Posted by Plamen Miltenoff on 6th January 2015
There is an informative discussion on the LITA board regarding signage, both hard/software-wise as well as design-wise.
From: Hess, M. Ryan [mailto:MHESS8@depaul.edu]
Sent: Monday, January 05, 2015 6:14 PM
Subject: [lita-l] Re: Digital Signs – Best practices, hints & tips
I don’t manage the signs in our library, but had a part in getting them put in place and designing workflows. Along the way, I found some interesting research on the topic:
San Jose Public Library (2009). San Jose Public Library Signage Design Guidelines. Retrieved from http://www.olis.ri.gov/ services/ ce/ presentation/ SJW-SignageDesignGuidelines.pdf
Envirosell (2007). San Jose Public Libraries & Hayward Public Libraries Final Report. Retrieved from http://sjpl.org/sites/all/files/userfiles/svpl-hpl_final_report.pdf
Barclay, D. A., Bustos, T., & Smith, T. (June 01, 2010). Signs of success. College & Research Libraries News, 71(6), 299.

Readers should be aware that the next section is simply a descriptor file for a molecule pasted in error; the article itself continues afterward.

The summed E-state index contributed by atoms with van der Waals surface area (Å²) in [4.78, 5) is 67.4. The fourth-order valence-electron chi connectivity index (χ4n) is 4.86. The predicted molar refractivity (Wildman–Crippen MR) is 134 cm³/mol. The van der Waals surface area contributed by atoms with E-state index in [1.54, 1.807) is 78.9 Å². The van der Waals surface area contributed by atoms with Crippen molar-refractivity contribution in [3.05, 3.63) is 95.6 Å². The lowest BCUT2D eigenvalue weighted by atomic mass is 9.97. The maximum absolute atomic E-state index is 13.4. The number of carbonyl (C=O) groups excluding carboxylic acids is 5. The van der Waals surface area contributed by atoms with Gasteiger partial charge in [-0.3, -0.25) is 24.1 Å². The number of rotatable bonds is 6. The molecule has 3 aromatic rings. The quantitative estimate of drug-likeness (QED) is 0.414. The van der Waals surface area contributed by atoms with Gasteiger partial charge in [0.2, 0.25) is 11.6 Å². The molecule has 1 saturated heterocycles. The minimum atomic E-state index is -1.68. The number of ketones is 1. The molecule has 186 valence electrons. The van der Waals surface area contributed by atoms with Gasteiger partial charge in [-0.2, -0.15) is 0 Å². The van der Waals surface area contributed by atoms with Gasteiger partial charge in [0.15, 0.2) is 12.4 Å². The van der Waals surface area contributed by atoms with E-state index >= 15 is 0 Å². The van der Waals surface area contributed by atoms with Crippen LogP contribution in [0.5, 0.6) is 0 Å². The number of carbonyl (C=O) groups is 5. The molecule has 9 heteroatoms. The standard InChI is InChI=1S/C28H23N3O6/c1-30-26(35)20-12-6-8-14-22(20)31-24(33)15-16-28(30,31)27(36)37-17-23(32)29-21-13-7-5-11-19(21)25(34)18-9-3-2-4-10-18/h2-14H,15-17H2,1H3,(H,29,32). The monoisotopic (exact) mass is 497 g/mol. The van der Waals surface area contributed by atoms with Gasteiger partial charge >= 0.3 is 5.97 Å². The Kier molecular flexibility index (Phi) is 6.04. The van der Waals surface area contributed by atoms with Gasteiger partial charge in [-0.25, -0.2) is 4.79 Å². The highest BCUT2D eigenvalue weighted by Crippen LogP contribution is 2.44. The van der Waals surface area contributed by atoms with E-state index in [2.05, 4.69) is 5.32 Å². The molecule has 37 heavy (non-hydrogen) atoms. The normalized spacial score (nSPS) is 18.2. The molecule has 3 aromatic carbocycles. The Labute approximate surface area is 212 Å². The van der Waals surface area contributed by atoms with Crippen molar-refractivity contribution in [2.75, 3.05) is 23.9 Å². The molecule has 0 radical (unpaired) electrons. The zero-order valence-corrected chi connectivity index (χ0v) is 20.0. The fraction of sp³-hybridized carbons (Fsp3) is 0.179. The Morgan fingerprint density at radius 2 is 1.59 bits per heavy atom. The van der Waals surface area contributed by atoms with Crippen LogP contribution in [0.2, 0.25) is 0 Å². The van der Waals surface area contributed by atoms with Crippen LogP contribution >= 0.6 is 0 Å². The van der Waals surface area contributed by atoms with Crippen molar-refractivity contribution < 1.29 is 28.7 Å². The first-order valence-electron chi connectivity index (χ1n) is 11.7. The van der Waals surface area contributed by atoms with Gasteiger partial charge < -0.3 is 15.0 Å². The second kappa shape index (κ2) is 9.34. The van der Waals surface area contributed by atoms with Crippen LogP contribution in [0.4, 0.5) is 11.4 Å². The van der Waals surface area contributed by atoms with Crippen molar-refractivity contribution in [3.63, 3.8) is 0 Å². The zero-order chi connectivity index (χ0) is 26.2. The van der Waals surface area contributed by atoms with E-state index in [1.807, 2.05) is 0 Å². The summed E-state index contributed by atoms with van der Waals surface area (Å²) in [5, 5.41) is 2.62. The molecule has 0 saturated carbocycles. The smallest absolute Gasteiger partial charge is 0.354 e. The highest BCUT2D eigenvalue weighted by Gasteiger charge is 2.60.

Shooting more from the hip, my opinion on digital signage is that commonly made mistakes with content include:
– multiplied narratives don’t work in most library cases. Keep everything short and on a single slide
– keep the slide visible for at least a minute to give people a chance to read it
– make sure your graphics are appropriately sized for HD screens (keep those images sharp and avoid pixelation)
On a technical note, we use a mix of solutions:
– PPTs on USBs
– We’ve experimented with Google Drive Slideshows too, to help streamline the work
M Ryan Hess
Digital Services Coordinator
JTR 303-C, DePaul University, Lincoln Park Campus, 2350 N Kenmore Ave., Chicago IL 60614
office: 773-325-7829 | cell: 650-224-7279 | fax: 773-325-2297 | email@example.com